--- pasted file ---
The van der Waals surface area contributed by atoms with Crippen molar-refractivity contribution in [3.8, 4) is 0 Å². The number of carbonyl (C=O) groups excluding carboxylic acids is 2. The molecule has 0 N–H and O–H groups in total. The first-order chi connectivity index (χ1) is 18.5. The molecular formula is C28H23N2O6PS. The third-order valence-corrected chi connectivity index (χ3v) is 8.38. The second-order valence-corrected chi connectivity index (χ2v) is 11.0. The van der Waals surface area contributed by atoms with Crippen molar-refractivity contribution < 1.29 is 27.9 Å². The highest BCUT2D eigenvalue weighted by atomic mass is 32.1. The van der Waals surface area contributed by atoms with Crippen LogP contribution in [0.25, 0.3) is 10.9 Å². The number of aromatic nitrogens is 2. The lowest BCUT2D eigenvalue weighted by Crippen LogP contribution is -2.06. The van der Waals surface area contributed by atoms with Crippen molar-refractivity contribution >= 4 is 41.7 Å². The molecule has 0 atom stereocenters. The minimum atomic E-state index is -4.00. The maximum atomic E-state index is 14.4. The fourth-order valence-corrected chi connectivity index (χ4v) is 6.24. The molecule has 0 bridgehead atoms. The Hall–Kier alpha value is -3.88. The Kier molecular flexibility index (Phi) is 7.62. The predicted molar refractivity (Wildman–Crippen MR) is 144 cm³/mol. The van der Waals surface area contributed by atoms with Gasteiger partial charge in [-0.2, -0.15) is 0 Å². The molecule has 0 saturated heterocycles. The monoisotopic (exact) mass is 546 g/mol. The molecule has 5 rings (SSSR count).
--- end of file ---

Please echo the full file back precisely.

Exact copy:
The van der Waals surface area contributed by atoms with Crippen molar-refractivity contribution in [3.8, 4) is 0 Å². The number of carbonyl (C=O) groups excluding carboxylic acids is 2. The molecule has 0 N–H and O–H groups in total. The first-order chi connectivity index (χ1) is 18.5. The molecular formula is C28H23N2O6PS. The third-order valence-corrected chi connectivity index (χ3v) is 8.38. The second-order valence-corrected chi connectivity index (χ2v) is 11.0. The van der Waals surface area contributed by atoms with Crippen molar-refractivity contribution < 1.29 is 27.9 Å². The highest BCUT2D eigenvalue weighted by atomic mass is 32.1. The van der Waals surface area contributed by atoms with Crippen LogP contribution in [0.25, 0.3) is 10.9 Å². The number of aromatic nitrogens is 2. The lowest BCUT2D eigenvalue weighted by Crippen LogP contribution is -2.06. The van der Waals surface area contributed by atoms with Crippen molar-refractivity contribution >= 4 is 41.7 Å². The molecule has 0 atom stereocenters. The minimum atomic E-state index is -4.00. The maximum atomic E-state index is 14.4. The fourth-order valence-corrected chi connectivity index (χ4v) is 6.24. The molecule has 0 bridgehead atoms. The Hall–Kier alpha value is -3.88. The Kier molecular flexibility index (Phi) is 7.62. The predicted molar refractivity (Wildman–Crippen MR) is 144 cm³/mol. The van der Waals surface area contributed by atoms with Gasteiger partial charge in [-0.2, -0.15) is 0 Å². The molecule has 0 saturated heterocycles. The monoisotopic (exact) mass is 546 g/mol. The molecule has 5 rings (SSSR count).